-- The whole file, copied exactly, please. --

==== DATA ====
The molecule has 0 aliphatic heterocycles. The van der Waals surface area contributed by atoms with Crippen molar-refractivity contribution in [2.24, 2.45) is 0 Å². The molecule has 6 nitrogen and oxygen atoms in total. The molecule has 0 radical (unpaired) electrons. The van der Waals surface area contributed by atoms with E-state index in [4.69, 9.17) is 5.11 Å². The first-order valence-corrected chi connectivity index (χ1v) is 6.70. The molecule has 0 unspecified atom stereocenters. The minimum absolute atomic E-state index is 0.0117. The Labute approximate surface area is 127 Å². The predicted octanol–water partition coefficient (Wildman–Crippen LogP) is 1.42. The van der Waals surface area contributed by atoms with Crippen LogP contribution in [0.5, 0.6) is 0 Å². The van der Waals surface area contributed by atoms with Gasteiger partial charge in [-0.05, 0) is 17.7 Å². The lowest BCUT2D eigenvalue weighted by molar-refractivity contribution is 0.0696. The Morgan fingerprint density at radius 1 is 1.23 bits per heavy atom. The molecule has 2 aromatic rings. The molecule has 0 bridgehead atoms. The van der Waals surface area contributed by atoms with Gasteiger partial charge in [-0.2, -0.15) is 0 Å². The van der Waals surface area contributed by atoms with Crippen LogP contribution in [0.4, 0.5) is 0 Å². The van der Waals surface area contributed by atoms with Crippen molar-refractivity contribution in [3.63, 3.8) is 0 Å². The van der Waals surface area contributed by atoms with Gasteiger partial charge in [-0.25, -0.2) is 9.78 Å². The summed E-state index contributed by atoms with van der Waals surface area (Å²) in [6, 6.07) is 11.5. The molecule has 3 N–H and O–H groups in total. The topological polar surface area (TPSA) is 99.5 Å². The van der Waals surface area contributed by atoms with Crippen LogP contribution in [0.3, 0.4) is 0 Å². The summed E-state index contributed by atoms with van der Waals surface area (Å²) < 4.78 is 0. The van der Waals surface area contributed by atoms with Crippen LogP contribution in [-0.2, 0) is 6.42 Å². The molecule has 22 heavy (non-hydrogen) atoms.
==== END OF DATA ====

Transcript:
The molecule has 0 aliphatic heterocycles. The van der Waals surface area contributed by atoms with Crippen molar-refractivity contribution in [2.24, 2.45) is 0 Å². The molecule has 6 nitrogen and oxygen atoms in total. The molecule has 0 radical (unpaired) electrons. The van der Waals surface area contributed by atoms with E-state index in [4.69, 9.17) is 5.11 Å². The first-order valence-corrected chi connectivity index (χ1v) is 6.70. The molecule has 0 unspecified atom stereocenters. The minimum absolute atomic E-state index is 0.0117. The Labute approximate surface area is 127 Å². The predicted octanol–water partition coefficient (Wildman–Crippen LogP) is 1.42. The van der Waals surface area contributed by atoms with Crippen LogP contribution in [0.5, 0.6) is 0 Å². The van der Waals surface area contributed by atoms with Gasteiger partial charge in [-0.05, 0) is 17.7 Å². The lowest BCUT2D eigenvalue weighted by molar-refractivity contribution is 0.0696. The Morgan fingerprint density at radius 1 is 1.23 bits per heavy atom. The molecule has 2 aromatic rings. The molecule has 0 bridgehead atoms. The van der Waals surface area contributed by atoms with Gasteiger partial charge in [-0.2, -0.15) is 0 Å². The van der Waals surface area contributed by atoms with Crippen LogP contribution in [0.4, 0.5) is 0 Å². The van der Waals surface area contributed by atoms with Crippen molar-refractivity contribution in [3.63, 3.8) is 0 Å². The van der Waals surface area contributed by atoms with Gasteiger partial charge in [-0.25, -0.2) is 9.78 Å². The summed E-state index contributed by atoms with van der Waals surface area (Å²) in [6, 6.07) is 11.5. The molecule has 3 N–H and O–H groups in total. The topological polar surface area (TPSA) is 99.5 Å². The van der Waals surface area contributed by atoms with Crippen LogP contribution in [0.3, 0.4) is 0 Å². The summed E-state index contributed by atoms with van der Waals surface area (Å²) < 4.78 is 0. The van der Waals surface area contributed by atoms with Crippen LogP contribution in [-0.2, 0) is 6.42 Å². The molecule has 22 heavy (non-hydrogen) atoms.